- 1973 initiative to create urban growth boundaries (UGB)
- Impact of mass transportation
- Brownfield restoration
- Greenways and greenbelts
- Advent of cars post war and freeways (ca. 1950) enable suburban sprawl
- Sprawl creates food deserts and empty cities with low tax base
Urban: in the city
Suburban: outside the city
Exurbs: even farther out
Cities have always developed along rivers, oceans, road routes or rail routes (commerce)
1990-2015: population growth
Phoenix + 104%
Las Vegas +148%
Portland as an example:
n.b. growth during WWII: liberty ships built there
n.b. exodus to suburbs 1950-1973 (freeways)
n.b. city center revitalization post 1973 (as in video)
Suburban flight: Chicago -20%, Philadelphia -25%, Detroit -45%
inner city population drops, suburban population grows
urban->suburban->exurban (way out)
Issue: those with money can move out, taking their tax revenue with them
result: poor funding for core services in the urban area
also: leaves poor folks (no car, lower income) inside the city with poor services (fire, police, libraries, parks)
Sprawl: spread of low density urban suburban or exurban development outwards from a city center
Example: Las Vegas 1986-2013 (look for the city center in each photo)
Sprawl is a function of number of people added times amount of land each uses
Transportation: forces folks to buy and maintain a car, longer time in car, more accidents, encourages congestion, requires parking in the cities, increases dependence on oil (how will autonomous cars change this?)
Pollution: cars increase pollution, cities are much more efficient delivery system for energy, water and food, with centralized more efficient transportation options, paved roads increase toxic runoff
Health: folks walk more in cities, driving is less healthy, increasing weight and BP
Land use: suburban and exurban flight consumes valuable farm and forest lands
Economics: flight removes tax base from cities, so critical services suffer
Urban planning: not just roads, also zoning (industrial, commercial, residential)
Think of the growth of Waimea...
1909 Chicago parks around the lakefront (Chicago Fire of 1879 destroyed the city)
1912 Portland plan: waterfront, civic center, boulevards
UGB: Urban Growth Boundaries:
Inside the UGB, urban development is permitted, outside not so
Issues: land owners in outer areas lobby for compensation for their undeveloped land
Gentrification: since there is a limited supply of housing in the nice urban area, only the rich can afford it, forcing poor folks to commute into the city (ironic, but just like Aspen, San Francisco, Santa Barbara or Waikoloa)
(look up the term "Landed Gentry")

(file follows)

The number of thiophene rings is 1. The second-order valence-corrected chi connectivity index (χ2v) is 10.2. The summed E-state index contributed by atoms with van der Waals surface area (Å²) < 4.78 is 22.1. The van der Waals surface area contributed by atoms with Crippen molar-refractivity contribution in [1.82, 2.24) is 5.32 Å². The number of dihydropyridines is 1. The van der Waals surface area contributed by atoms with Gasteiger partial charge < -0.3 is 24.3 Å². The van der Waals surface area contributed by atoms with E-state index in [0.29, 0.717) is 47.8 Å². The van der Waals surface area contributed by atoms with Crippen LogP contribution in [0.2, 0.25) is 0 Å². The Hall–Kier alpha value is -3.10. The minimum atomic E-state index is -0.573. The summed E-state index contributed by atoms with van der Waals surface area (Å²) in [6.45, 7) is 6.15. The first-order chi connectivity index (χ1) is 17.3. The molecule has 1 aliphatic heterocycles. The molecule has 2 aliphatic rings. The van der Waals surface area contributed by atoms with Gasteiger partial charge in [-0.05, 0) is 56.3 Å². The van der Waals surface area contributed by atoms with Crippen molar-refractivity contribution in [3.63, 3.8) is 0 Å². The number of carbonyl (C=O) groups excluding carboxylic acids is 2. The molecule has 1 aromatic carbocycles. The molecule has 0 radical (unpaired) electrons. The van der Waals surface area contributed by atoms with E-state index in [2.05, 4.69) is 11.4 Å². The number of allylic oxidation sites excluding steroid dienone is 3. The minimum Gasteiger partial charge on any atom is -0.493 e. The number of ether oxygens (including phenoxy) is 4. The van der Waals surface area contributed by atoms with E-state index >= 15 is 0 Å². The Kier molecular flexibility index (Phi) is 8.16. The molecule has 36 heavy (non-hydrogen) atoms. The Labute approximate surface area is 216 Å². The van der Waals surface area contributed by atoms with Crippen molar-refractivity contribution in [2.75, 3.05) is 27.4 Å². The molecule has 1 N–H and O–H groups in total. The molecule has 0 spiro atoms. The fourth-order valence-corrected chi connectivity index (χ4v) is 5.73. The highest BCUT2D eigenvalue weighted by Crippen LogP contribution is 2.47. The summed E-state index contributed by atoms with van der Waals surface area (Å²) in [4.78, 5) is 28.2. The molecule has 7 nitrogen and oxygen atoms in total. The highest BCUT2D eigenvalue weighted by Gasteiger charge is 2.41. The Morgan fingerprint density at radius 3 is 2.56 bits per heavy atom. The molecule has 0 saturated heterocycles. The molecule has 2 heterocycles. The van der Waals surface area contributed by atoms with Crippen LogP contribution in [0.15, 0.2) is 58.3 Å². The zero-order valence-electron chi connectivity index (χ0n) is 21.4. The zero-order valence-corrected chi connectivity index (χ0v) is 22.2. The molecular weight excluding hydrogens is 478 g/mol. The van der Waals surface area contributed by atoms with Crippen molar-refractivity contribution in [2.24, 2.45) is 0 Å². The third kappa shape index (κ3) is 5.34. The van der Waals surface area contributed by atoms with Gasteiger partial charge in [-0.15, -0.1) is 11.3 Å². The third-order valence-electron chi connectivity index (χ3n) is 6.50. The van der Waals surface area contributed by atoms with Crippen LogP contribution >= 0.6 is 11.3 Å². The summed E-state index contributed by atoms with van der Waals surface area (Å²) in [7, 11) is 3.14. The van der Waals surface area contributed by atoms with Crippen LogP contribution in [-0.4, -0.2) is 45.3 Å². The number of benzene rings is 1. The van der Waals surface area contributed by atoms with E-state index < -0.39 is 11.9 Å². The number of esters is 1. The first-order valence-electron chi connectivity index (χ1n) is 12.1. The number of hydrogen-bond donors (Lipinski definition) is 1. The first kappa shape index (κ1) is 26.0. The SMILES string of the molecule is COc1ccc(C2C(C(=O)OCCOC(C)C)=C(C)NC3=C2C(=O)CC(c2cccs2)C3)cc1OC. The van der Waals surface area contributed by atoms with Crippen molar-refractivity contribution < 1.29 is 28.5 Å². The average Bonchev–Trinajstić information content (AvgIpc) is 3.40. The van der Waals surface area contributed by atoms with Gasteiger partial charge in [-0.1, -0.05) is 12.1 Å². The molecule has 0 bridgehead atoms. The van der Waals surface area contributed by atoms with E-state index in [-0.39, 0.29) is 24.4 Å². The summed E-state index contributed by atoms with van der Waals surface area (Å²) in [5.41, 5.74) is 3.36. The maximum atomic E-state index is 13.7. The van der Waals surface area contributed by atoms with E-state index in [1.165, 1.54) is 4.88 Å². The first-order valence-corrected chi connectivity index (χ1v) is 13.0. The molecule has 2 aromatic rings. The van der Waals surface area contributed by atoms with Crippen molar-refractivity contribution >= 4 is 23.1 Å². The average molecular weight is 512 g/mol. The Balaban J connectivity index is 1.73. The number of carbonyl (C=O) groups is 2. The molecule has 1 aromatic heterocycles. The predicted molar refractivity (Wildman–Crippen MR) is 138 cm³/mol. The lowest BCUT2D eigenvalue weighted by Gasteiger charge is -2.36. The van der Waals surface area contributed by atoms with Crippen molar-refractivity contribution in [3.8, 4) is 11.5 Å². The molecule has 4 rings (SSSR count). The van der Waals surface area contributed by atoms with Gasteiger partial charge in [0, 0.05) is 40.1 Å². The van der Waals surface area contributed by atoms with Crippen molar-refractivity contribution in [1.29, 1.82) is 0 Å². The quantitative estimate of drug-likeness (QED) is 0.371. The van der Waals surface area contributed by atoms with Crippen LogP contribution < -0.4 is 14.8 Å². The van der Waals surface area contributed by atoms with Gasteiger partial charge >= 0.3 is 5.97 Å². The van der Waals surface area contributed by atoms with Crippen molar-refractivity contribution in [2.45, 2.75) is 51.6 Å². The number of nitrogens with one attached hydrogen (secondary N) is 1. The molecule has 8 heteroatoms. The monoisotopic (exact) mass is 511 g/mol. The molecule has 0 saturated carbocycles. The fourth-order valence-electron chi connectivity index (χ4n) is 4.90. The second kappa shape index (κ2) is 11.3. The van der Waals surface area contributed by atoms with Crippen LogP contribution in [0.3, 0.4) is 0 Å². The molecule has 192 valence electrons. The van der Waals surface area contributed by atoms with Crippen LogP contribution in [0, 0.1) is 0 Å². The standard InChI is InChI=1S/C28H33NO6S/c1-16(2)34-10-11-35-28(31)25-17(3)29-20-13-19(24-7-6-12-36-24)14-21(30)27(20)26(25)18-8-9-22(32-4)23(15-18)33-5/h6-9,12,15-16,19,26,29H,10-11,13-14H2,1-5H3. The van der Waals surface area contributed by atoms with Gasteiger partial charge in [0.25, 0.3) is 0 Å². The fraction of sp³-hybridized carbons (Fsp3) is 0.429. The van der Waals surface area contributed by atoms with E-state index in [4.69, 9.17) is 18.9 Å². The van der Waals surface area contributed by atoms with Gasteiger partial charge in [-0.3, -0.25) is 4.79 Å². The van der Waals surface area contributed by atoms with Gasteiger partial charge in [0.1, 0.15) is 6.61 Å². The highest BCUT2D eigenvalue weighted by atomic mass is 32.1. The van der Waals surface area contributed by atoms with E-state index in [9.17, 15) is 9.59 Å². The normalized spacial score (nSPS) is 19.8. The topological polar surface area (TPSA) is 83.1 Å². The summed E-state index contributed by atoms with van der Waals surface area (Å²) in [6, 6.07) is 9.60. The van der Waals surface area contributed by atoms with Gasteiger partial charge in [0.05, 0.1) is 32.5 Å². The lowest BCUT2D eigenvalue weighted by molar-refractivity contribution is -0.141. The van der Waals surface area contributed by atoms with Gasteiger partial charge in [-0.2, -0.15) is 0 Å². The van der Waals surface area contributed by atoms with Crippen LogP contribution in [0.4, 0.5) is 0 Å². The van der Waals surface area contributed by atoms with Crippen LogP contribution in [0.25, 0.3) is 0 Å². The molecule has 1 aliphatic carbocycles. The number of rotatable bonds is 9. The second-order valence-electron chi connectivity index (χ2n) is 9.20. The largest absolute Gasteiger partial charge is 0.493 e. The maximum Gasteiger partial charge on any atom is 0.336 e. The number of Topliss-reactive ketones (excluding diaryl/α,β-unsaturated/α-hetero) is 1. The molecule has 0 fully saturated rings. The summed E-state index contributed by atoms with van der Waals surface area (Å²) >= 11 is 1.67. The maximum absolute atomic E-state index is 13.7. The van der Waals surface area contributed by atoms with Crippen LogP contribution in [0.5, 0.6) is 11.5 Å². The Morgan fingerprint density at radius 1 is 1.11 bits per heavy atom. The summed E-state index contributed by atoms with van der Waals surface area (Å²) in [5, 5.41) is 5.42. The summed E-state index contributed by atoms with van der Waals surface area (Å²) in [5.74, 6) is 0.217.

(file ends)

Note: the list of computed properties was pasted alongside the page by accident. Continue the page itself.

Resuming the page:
An alternative: Smart growth
Recognize these from the e2 video about Portland?
See also transit oriented development: streetcars, buses, light rail, heavy rail, other mass transit
Also: electrified streetcars and trains can use centralized green energy e.g. hydroelectric power (as in Portland)
Urban parks: Central Park NYC, San Francisco Golden Gate park, Boston, Philadelphia
"Biophilic" design concept: "life loving"
opposite of sick building syndrome
Greenways-connected park and trails
Greenbelts-surround urban areas, e.g. Chicago, Toronto, Ottawa, Vancouver
Look for each of these around the elab, the first LEED Platinum school building in Hawaii, second LEED Platinum for Education in the US and First school building ever to win the Living Building Challenge (next).
LEED: Leadership in energy and environmental design: silver, gold or platinum (best)
NYC is actually the greenest city (see e2 video "NYC-the Green Apple")
Efficient delivery and conservation of energy, water and food
Issue: Urban heat island effect:
This may not seem to be a problem, but if warmer air is above the city, there is no cooler air aloft to fall (convection) to clean the air, so air pollution increases.
e2 design 1.1 green apple
- Why is it confusing to think of NYC as an ecosystem? Why does it make sense?
- Why is per capita a more accurate measure?
- Why did the guy who moved into the country gain weight?
- A wise person once said that the greatest cities are those built with walking in mind. How is this different in LA?
- Why would a skyscraper be more efficient than a smaller building?
- How did “environmental” become “smarter”?
- How was 4 Times Square a prototype? What other prototype buildings do you know of?
- Last week transparent PV panels were revealed. How would this change the frit concept?
- “blast furnace slag” and fly ash are used for the concrete in the film. Why is fly ash banned in Europe?
- Instead of using drinking water to flush toilets, they use what?
- Why is a 5 year ROI basic business sense?
- How is payback different in Europe and Japan?
- What parts of the Living Building Challenge resonate with this video?
- What would make you want to live in the Solaire, near Battery Park?
- What are the blue things on the side of the building?
- We are 4.6% of the global population, consuming how much of the world’s resources?